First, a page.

Nov 20, 2012

Do you remodel or rebuild?

Your home has curb appeal, but the floor plan behind it has grown stale. Do you have to scrap the entire design and start over? The expense, the challenges with permits and the length of time needed will all be factors. If your constraint is time or funding, redefine the existing plan within the same (or close to the same) footprint. My client wanted to tear down the house and rebuild at a cost of nearly $300,000.  But re-designing the layout in the same footprint, saved over $120,000 from a plan to tear down and restart. The original floor plan had too many jogs and corners, a small and inefficient kitchen, and a master suite that looked out onto a small side yard. The entrance was non existent but the overall space works for the lot.  It was very divided and the spaces were not conducive to togetherness. Some other details to note: Because the laundry was a cut-through from the garage, the space had no storage or counters.  The patio was shallow and tough to furnish, and access to the interior living spaces was awkward.  Closets in the master bath made it difficult for two people to use at the same time.  It's visibility from the foyer wasn't ideal for privacy.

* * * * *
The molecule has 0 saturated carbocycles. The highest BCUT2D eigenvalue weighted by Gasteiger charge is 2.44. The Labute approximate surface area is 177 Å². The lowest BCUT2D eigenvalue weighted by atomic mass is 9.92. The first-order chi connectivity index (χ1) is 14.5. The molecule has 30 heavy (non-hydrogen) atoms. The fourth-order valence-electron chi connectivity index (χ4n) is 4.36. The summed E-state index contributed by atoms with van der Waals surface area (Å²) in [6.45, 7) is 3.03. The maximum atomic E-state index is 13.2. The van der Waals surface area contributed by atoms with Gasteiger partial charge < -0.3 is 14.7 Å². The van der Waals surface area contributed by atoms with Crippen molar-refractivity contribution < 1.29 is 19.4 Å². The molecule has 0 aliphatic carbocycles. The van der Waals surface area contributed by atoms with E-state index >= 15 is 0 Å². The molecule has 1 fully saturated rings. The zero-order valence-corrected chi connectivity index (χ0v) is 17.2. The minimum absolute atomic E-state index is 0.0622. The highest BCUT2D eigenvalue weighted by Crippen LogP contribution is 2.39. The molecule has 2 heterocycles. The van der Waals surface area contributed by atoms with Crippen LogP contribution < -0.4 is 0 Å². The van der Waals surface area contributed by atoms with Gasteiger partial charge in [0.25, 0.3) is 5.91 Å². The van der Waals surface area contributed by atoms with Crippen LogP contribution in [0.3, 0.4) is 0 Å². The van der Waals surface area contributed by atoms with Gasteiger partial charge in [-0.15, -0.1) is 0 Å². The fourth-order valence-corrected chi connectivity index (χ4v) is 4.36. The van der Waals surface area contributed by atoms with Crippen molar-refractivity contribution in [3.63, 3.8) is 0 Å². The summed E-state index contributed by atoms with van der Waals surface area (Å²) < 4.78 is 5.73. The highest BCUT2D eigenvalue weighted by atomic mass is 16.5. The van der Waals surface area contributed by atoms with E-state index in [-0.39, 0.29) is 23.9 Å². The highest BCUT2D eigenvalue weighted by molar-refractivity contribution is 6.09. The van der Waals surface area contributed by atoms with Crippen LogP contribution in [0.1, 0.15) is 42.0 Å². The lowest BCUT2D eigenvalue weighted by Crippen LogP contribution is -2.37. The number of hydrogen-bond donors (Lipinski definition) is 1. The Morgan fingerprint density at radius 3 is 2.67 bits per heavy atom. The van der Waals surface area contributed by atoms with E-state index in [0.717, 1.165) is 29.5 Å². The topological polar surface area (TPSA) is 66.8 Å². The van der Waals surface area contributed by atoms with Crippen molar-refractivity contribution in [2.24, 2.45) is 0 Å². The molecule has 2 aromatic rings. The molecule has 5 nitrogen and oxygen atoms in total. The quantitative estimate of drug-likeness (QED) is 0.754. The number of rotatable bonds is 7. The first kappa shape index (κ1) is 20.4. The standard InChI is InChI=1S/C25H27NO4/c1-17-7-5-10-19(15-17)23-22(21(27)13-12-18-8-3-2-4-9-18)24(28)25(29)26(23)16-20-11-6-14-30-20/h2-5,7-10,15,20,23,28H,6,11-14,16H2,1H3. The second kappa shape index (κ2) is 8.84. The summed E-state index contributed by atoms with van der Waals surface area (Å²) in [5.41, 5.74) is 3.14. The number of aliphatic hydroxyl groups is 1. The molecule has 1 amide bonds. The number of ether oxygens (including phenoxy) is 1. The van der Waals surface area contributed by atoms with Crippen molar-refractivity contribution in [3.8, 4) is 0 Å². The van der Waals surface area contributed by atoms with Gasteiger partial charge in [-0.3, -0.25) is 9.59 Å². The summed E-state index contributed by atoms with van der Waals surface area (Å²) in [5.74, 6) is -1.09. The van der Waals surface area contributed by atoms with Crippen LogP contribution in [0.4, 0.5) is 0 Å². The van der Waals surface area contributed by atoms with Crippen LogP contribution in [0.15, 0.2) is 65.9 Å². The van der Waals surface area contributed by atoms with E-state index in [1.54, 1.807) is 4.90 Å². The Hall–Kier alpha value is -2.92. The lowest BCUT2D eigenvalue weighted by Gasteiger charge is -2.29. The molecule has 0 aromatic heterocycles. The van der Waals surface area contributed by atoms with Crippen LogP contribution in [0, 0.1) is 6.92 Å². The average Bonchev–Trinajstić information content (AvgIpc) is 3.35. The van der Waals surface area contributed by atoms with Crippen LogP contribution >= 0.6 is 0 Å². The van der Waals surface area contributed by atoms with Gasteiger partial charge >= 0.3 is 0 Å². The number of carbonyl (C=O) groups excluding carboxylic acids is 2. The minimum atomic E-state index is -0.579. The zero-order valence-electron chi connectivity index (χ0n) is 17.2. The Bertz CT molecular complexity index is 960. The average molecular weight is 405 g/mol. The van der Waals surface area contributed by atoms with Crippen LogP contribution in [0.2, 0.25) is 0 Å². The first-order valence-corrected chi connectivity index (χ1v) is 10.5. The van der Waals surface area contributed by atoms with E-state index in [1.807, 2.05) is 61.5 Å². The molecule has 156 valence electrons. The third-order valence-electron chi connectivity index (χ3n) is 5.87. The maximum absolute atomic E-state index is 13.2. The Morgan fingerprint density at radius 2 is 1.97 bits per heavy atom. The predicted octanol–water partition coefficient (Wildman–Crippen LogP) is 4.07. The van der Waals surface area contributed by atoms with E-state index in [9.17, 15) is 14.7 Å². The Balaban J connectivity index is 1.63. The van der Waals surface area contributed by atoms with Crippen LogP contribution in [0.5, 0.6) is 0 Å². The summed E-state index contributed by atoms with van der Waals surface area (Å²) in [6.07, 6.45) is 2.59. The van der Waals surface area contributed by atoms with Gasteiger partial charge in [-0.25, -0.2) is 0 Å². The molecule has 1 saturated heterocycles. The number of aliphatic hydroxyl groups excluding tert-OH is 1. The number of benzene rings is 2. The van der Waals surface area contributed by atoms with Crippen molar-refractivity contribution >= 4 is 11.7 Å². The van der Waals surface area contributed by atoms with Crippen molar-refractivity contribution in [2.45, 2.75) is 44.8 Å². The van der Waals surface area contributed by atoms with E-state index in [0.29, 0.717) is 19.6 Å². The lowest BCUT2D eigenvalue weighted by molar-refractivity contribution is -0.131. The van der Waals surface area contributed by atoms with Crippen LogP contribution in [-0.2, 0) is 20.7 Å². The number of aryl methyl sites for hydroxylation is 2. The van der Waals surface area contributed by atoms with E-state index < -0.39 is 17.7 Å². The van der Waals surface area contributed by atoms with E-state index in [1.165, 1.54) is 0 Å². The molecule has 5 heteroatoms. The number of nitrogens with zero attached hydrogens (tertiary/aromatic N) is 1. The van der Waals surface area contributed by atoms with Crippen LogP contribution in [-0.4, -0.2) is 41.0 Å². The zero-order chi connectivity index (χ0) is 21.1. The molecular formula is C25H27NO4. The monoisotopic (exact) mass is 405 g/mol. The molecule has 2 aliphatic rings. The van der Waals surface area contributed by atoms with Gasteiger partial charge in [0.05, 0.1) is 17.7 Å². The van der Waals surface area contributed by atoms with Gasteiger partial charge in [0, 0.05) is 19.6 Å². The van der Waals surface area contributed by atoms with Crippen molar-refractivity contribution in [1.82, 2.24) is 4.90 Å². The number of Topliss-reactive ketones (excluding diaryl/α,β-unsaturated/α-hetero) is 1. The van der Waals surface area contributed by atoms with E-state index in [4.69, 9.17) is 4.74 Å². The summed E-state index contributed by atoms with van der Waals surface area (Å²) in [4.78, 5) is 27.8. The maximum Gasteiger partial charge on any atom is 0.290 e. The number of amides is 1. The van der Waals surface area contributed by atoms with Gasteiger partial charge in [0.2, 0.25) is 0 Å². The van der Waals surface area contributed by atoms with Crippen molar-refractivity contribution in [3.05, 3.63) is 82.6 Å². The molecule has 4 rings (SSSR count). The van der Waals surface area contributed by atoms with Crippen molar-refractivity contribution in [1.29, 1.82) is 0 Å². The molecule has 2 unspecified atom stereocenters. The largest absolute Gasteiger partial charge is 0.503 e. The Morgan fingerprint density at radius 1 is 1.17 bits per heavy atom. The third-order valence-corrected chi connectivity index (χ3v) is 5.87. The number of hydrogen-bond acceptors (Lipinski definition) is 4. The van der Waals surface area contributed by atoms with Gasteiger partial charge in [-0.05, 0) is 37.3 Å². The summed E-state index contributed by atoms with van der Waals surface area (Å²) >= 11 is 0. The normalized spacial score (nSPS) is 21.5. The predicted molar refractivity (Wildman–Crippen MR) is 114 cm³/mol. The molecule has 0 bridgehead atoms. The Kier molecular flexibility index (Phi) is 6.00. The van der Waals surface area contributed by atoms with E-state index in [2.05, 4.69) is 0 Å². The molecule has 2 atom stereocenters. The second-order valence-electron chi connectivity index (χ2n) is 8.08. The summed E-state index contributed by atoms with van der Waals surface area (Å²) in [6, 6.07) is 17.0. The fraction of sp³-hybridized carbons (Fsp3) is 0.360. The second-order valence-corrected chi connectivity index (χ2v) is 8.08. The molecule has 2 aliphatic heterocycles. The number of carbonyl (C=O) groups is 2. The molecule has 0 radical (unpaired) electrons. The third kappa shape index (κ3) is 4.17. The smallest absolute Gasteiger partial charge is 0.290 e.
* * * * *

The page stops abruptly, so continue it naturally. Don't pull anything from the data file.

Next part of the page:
By rethinking this plan’s master suite and communal areas a new layout improved the home on several levels. A revised plan creates view corridors, frees up space for a larger, more usable rear patio, and trades an isolated formal living room for a multipurpose area in the heart of the home. Located just off the kitchen, this new space provides a room for laundry, homework, computing, and art projects. It can be public or private.  The resulting floor plan opens the home, making it appear much larger. Using the same roof structure yet creating an outdoor porch really helped in reducing costs. That freed up dollars for exterior upgrades and nicer finishes throughout the home. It's always best to spend money where it can be truly appreciated. The finer points of the plan:

  • Focusing more on workstations than a work triangle, the revamped kitchen provides room for several cooks.
  • The original laundry is replaced with a mudroom, pantry space and electronics chargers.
  • Courtyards and patios now accommodate a seating area.
  • A laundry/hobby room encourages shared chores and family bonding.
  • The new master bath trades the big tub for a level entry shower and a better defined dressing area.